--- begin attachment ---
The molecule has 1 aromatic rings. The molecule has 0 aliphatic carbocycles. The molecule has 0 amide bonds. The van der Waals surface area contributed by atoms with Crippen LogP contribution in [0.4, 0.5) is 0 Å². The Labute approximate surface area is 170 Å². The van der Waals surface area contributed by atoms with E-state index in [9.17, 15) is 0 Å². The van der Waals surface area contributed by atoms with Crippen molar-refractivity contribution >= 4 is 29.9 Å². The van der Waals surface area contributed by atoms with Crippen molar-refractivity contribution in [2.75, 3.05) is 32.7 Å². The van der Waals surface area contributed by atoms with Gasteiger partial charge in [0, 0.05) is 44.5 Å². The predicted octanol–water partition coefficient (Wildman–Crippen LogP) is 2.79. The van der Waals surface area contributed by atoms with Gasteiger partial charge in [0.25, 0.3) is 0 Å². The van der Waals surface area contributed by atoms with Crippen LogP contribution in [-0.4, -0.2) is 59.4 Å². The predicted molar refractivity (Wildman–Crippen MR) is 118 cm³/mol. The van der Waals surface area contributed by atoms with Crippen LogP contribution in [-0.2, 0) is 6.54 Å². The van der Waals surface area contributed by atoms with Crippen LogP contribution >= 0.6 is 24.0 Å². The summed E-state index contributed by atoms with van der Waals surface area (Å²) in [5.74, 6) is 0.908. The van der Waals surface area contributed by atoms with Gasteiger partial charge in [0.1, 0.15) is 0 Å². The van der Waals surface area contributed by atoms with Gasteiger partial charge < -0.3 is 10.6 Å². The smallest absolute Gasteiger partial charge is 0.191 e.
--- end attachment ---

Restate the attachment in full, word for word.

The molecule has 1 aromatic rings. The molecule has 0 aliphatic carbocycles. The molecule has 0 amide bonds. The van der Waals surface area contributed by atoms with Crippen LogP contribution in [0.4, 0.5) is 0 Å². The Labute approximate surface area is 170 Å². The van der Waals surface area contributed by atoms with E-state index in [9.17, 15) is 0 Å². The van der Waals surface area contributed by atoms with Crippen molar-refractivity contribution >= 4 is 29.9 Å². The van der Waals surface area contributed by atoms with Crippen molar-refractivity contribution in [2.75, 3.05) is 32.7 Å². The van der Waals surface area contributed by atoms with Gasteiger partial charge in [0, 0.05) is 44.5 Å². The predicted octanol–water partition coefficient (Wildman–Crippen LogP) is 2.79. The van der Waals surface area contributed by atoms with Gasteiger partial charge in [0.25, 0.3) is 0 Å². The van der Waals surface area contributed by atoms with Crippen LogP contribution in [-0.4, -0.2) is 59.4 Å². The predicted molar refractivity (Wildman–Crippen MR) is 118 cm³/mol. The van der Waals surface area contributed by atoms with Crippen LogP contribution in [-0.2, 0) is 6.54 Å². The van der Waals surface area contributed by atoms with Crippen LogP contribution >= 0.6 is 24.0 Å². The summed E-state index contributed by atoms with van der Waals surface area (Å²) in [5.74, 6) is 0.908. The van der Waals surface area contributed by atoms with Gasteiger partial charge in [0.1, 0.15) is 0 Å². The van der Waals surface area contributed by atoms with Gasteiger partial charge < -0.3 is 10.6 Å². The smallest absolute Gasteiger partial charge is 0.191 e.